"I've gone on websites that cater to hunters and fishermen, looking for volunteers to get petitions out to gas stations, gun shows, large employers and other places where there are lots of people," he said.
Boothe created a Facebook page, "Allow Sunday Hunting in West Virginia," which so far has accumulated 473 members.
"Support [for a renewed Sunday hunting initiative] has been overwhelming, to tell the truth," he said. "A lot has changed since 2002."
To support his case, Boothe offered some facts:
"Forty-three of the 50 states allow Sunday hunting statewide," he said. "So someone must think it's a good idea.
"Opponents argue that West Virginia shouldn't have Sunday hunting because West Virginians are churchgoing people. Well, the state with the highest church attendance in the country is Mississippi, and Mississippi has Sunday hunting. The states with the lowest church attendance are Maine and Massachusetts, and neither of them has Sunday hunting.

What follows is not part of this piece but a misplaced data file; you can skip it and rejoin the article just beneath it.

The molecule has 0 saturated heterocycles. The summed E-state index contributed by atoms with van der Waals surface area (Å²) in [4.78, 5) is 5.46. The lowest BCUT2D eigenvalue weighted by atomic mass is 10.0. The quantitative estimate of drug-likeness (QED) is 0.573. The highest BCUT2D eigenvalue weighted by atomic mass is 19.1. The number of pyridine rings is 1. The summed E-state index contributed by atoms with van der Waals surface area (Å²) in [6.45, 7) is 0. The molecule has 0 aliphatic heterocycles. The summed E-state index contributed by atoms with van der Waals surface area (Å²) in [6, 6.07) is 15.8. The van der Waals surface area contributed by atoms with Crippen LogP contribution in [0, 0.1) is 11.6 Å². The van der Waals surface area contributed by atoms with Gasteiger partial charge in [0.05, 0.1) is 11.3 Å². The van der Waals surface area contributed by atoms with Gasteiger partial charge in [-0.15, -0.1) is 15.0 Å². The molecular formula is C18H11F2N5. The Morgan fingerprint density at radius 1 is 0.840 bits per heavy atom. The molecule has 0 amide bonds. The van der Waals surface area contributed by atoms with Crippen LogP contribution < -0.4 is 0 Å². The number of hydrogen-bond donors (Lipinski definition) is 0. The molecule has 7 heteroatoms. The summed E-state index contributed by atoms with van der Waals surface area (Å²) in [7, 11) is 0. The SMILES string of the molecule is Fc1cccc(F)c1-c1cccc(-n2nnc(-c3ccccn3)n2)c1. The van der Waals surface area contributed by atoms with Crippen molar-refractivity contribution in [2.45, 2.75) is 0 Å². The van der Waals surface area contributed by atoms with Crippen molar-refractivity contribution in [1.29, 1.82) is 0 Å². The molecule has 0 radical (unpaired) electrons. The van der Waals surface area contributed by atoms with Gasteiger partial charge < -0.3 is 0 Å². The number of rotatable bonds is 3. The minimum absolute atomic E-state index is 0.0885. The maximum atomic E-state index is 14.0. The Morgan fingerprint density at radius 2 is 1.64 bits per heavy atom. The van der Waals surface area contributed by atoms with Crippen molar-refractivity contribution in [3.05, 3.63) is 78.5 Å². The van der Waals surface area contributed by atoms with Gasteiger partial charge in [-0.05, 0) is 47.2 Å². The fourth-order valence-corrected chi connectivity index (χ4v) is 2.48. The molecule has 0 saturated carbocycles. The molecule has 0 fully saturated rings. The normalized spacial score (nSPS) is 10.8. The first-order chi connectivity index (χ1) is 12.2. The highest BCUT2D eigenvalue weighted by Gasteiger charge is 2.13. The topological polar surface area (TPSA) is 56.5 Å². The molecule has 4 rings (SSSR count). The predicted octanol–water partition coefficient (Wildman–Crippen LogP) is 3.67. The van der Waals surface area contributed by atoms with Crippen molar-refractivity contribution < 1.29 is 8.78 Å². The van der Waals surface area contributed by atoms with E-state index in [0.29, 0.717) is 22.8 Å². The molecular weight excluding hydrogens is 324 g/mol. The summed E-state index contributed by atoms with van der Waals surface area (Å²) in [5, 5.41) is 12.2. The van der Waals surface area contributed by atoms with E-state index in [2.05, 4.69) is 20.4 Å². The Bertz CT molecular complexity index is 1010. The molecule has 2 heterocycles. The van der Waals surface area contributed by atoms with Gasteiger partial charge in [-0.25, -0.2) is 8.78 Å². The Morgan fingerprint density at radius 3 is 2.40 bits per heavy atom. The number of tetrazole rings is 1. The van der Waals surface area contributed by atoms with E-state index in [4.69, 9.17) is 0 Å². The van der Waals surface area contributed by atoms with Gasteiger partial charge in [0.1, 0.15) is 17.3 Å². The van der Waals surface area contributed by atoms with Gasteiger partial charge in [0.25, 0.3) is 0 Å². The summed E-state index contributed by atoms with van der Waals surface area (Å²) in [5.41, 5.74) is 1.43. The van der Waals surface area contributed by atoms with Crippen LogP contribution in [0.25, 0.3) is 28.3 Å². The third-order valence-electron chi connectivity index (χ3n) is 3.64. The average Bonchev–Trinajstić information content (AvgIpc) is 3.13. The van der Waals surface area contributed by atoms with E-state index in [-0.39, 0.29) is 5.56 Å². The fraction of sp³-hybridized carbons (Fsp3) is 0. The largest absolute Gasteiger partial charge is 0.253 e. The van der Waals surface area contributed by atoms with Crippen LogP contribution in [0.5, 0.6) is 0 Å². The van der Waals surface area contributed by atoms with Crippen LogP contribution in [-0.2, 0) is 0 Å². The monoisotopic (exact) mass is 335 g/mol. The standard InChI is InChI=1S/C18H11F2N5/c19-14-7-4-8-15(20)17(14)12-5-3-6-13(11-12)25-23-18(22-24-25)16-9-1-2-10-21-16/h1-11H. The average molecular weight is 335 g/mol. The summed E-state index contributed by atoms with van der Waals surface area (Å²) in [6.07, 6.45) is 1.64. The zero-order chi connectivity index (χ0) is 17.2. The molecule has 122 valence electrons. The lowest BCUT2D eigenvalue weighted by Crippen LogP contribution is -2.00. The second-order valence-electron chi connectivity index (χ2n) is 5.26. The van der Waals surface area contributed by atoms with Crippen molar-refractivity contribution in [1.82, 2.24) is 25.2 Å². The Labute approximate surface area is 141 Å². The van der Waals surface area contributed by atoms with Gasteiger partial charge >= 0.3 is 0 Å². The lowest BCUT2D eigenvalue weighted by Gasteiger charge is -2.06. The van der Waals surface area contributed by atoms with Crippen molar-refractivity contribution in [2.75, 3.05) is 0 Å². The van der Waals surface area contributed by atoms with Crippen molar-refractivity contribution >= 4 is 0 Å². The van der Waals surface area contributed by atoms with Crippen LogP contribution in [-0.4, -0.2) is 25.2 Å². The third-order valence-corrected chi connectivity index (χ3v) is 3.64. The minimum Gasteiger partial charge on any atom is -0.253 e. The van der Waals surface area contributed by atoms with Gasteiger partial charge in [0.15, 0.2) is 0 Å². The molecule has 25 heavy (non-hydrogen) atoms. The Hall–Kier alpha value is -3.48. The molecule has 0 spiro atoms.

"Another of opponents' main arguments against Sunday hunting is that people are afraid they'll be shot while hiking through the woods. Well, Sunday hunting has been allowed in 14 West Virginia counties for more than 10 years now, and there hasn't been a single incident like that."
Boothe believes today's hunters and landowners will bring a different mindset to the ballot box during the 2014 election cycle.
"In 2002, we [sportsmen] had Sunday hunting, and we figured there was no way we could lose it," he said. "We didn't show up at the ballot box, and we got soundly defeated.
"This time around, we're trying to get back something we lost, so I feel sure we'll show up in much greater numbers. This is a drive for the good, working people of West Virginia to not be restrained by an antiquated blue law on their own land.
"In 2002, we got punched in the nose, and we laid on our backs for 10 years. Now it's time to do something about that."